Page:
En este momento la comunidad de PoH en español es, no solo muy activa, sino que cuenta con una cantidad mayor de personas humanas activas en sus redes que la comunidad en inglés; por lo que creemos que darle el espacio que merece es importante para el crecimiento de nuestra comunidad. Así como también consideramos que es primordial que las personas ingresantes sepan con exactitud lo que están diciendo al momento de registrarse. Y de esta manera hacer que los errores de pronunciación las personas hispanohablantes nativas al realizar el video sean casi nulos.

Specification / Especificación

Native Spanish speakers who choose to make the video in Spanish may do so by saying the phrase: “Certifico que soy una persona humana real y que no estoy actualmente en este registro”.
If other words or extra validation phrases are required or used, they should also be pronounced in Spanish.
Humans who are not native Spanish speakers should choose the English language, not Spanish.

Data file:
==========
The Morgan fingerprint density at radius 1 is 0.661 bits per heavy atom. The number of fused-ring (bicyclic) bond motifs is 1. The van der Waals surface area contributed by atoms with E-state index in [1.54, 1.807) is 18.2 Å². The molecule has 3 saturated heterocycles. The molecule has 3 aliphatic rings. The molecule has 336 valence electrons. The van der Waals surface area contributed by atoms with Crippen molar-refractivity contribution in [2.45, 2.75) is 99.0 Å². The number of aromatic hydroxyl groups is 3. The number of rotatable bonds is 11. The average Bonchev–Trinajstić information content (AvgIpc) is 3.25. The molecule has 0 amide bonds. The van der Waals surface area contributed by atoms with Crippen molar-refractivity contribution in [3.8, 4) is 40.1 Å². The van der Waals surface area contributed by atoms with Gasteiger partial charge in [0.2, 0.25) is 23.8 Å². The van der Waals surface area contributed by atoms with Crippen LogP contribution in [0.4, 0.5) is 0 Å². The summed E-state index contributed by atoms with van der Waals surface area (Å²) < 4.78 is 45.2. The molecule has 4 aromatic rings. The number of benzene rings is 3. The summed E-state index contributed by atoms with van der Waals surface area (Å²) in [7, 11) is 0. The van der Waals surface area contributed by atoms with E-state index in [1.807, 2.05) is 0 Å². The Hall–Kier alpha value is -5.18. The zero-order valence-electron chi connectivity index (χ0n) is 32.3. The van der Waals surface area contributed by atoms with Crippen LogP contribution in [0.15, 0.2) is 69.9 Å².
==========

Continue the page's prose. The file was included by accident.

Las personas hispanohablantes nativas que decidan realizar el video en español podrán hacerlo diciendo la frase: “Certifico que soy una persona humana real y que no estoy actualmente en este registro”.
En caso de requerirse o utilizarse otras palabras o frases de validación extra deben también ser pronunciadas en español.
Las personas humanas que no sean hispanohablantes nativas deberían elegir el idioma inglés, no el español.

Rationale / Razones

This HIP was made to meet the constant requests from the Spanish speaking community that wanted the registration to be in their native language.
The reason why this phrase was chosen is because in Spanish words have a gender unlike the phrase in English, which is why it cannot be translated directly since there could be people within the community who do not feel comfortable with a binary expression. We believe that such a phrase would therefore be appropriate.